It seems probable, as suggested by Dr. Ormerod, that this Chronicle was composed by Simon of Whitchurch, or under his direction. "The supposed author (or director)," he says, "was a zealous supporter of Simon de Montfort, whom the Chronicle also decidedly favours. It must be left to conjecture, whether he derives his name from Oswestry (Album Monasterium) as a place of nativity, or whether he was a cadet of the family 'de Albo Monasterio' or Blanchminster, who were at this time connected with Cheshire." But, notwithstanding this statement (vol. i. p. 252, second edition), which was an addendum to the original work, in the text Dr. Ormerod translates the name of this abbot as Simon of Whitchurch, and in this I have followed him.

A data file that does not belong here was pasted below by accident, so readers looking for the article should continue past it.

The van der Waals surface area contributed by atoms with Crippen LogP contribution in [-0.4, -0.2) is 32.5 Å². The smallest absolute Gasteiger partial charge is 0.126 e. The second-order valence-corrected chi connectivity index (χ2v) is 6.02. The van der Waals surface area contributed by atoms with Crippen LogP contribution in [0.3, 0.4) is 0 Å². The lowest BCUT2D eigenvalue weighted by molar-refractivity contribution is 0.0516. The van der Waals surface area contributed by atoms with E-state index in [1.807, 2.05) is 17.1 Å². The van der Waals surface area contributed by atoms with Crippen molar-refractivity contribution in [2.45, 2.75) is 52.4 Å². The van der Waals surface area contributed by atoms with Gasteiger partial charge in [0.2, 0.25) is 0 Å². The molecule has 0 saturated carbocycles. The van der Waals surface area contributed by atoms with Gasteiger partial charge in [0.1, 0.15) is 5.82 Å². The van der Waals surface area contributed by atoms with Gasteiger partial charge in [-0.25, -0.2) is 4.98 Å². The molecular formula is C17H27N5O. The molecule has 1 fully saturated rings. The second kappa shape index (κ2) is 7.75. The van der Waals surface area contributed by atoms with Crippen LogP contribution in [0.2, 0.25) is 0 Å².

A large part of the MS., and that the most interesting, is devoted to the affairs of the abbey of Chester during the thirteenth century. Most of this portion is to be found in the Gastrell MS., and was extracted therefrom by Dr. Ormerod, and has appeared in the two editions of his History of Cheshire. Many of these entries would be of special interest if they now appeared for the first time; but, in addition to these extracts which have already been printed, the Chronicle gives us dates of several more or less important matters, and is a confirmation of other authorities on some doubtful events, especially the dates of the consecrations and deaths of several bishops. It points out in detail the misfortunes which befell those sacrilegious persons who attacked the abbey or its possessions, as well as others who, like the great earl Marshal and his family, had given just cause of offence to the ecclesiastical powers. The strong sympathy with Simon de Montfort, and the cautious way in which this is allowed to appear, is a special point of interest. The Chronicle is also an independent and important authority for the belief that during the twelfth and thirteenth centuries the bishops of the great diocese which included Cheshire, Staffordshire, Derbyshire, Warwickshire, the greater part of Lancashire, and half of Shropshire, were indifferently styled bishops of Chester, of Coventry, and of Lichfield. King, in his Vale Royal, gives all the authorities that he was able to find for these prelates being styled bishops of Chester, but has not noticed these Annals, which confirm those of our early chroniclers who give them this title. The entry under the year 789 is not without interest, as showing at least the prevalent belief that the excessive drinking of our Saxon forefathers was taught them by the Danes. It will, however, be noted that this entry is taken from the Gastrell MS., and is not to be found in that of Mostyn.